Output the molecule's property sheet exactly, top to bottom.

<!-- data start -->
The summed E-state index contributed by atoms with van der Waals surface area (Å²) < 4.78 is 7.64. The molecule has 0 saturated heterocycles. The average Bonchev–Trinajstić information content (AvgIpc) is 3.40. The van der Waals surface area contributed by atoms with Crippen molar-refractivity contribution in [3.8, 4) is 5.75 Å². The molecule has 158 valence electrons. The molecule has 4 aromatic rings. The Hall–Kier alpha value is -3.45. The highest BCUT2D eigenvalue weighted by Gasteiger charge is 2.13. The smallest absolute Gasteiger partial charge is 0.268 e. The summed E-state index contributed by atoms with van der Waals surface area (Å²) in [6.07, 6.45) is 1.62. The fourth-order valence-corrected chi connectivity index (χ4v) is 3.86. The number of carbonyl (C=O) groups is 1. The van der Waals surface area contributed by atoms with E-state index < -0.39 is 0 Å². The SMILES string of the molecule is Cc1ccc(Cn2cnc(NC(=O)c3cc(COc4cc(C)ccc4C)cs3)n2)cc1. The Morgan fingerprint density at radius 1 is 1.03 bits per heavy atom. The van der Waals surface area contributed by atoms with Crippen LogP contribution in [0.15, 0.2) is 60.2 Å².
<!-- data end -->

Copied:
The summed E-state index contributed by atoms with van der Waals surface area (Å²) < 4.78 is 7.64. The molecule has 0 saturated heterocycles. The average Bonchev–Trinajstić information content (AvgIpc) is 3.40. The van der Waals surface area contributed by atoms with Crippen molar-refractivity contribution in [3.8, 4) is 5.75 Å². The molecule has 158 valence electrons. The molecule has 4 aromatic rings. The Hall–Kier alpha value is -3.45. The highest BCUT2D eigenvalue weighted by Gasteiger charge is 2.13. The smallest absolute Gasteiger partial charge is 0.268 e. The summed E-state index contributed by atoms with van der Waals surface area (Å²) in [6.07, 6.45) is 1.62. The fourth-order valence-corrected chi connectivity index (χ4v) is 3.86. The number of carbonyl (C=O) groups is 1. The van der Waals surface area contributed by atoms with E-state index < -0.39 is 0 Å². The SMILES string of the molecule is Cc1ccc(Cn2cnc(NC(=O)c3cc(COc4cc(C)ccc4C)cs3)n2)cc1. The Morgan fingerprint density at radius 1 is 1.03 bits per heavy atom. The van der Waals surface area contributed by atoms with Crippen LogP contribution in [0.15, 0.2) is 60.2 Å².